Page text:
Writing Bad Checks | Toms River, NJ

Writing bad checks is illegal in New Jersey under state statute NJSA 2C:21-5. The act of writing bad checks is committed when you write a check, but don't have the funds in your account to cover the amount written. Writing a bad check can be an innocent mistake or done maliciously. But, the consequences can be harsh regardless. If you've been convicted of writing bad checks, you need to hire a defense attorney right away. To be convicted of the crime, a defendant must be presumed to have known the check would not be honored when they wrote the check.

Laws for Writing Bad Checks

Writing a bad check is defined as just that but also extends to the drafts and debit card orders. It can also be a crime to stop payment on a check, draft, or written order if the intent in doing so was to defraud.

For a prosecutor to convict you of writing bad checks, the following must be proven.
  • Check must have been cashed within 46 days of the date it was written
  • Bank must have refused to honor the check because the account was closed, or there were insufficient funds in the account
  • You must have received a notice from the person that cashed the check or the bank within ten days notifying you that the check was not honored. (You have ten days from the date of notice to write a good check)

If you do not fix a bad check situation within ten days of being notified, the prosecutor will assume you knew the check wouldn't be honored in the first place.

Consequences for Writing Bad Checks

If the amount of the written check or money order was less than $200, it would be handled by the municipal court. In this situation, you could face a prison sentence of up to 6 months and a fine of up $1,000. If the prosecutor can prove you used a vehicle in the course of the crime, you can also have your driver's license suspended for up to 2 years. The higher the amount is over $200, the harsher the consequences.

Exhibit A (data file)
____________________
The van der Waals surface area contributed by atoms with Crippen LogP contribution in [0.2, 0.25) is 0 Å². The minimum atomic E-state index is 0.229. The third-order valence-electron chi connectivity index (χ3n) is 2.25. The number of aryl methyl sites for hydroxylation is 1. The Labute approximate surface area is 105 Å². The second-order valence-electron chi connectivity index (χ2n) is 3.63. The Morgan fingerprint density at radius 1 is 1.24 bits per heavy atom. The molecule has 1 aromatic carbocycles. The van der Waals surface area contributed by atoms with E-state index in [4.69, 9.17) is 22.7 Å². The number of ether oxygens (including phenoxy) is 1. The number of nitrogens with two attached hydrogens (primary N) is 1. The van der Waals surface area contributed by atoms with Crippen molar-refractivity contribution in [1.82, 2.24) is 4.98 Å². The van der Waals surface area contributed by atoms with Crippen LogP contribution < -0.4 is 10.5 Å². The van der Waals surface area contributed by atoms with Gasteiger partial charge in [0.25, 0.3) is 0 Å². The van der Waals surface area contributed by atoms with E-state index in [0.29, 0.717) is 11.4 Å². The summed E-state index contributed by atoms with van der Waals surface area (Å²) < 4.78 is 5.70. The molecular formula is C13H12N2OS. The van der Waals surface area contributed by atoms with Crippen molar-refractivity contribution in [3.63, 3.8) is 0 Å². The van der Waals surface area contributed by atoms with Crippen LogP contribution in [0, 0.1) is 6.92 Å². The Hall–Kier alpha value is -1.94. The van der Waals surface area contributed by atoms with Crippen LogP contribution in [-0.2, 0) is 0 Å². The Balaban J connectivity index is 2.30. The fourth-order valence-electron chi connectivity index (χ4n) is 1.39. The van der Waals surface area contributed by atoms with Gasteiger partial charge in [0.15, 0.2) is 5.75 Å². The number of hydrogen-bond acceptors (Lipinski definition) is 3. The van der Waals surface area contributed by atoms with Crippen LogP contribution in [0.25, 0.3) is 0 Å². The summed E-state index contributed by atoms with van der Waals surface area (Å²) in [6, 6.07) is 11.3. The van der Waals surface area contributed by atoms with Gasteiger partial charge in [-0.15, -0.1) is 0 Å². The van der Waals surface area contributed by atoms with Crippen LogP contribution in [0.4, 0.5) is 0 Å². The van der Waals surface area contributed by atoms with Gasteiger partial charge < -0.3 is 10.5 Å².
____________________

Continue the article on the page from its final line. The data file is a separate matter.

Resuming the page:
Offenses for Writing Bad Checks

The seriousness of this crime depends on the amount the check was written for. In New Jersey, the degree of the offense depends on the amount of the check.

  1. Disorderly persons offense when the bad check was less than $200
  2. A crime of the 4th degree when the bad check is more than $200 and less than $1,000
  3. A crime of the 3rd degree when the check is more than $1,000 and less than $75,000
  4. A crime of the 2nd degree when the check is more than $75,000

New Jersey Defense Attorney

If you are falsely accused of writing a bad check in New Jersey, you need to hire a defense attorney right away. With the right legal representation, it may be possible to resolve a bad check charge without a conviction or trial.

Contact Daniel E. Berger, Esq., for immediate assistance with your bad check charge. Mr. Berger has defended thousands of criminal cases and offers free consultations.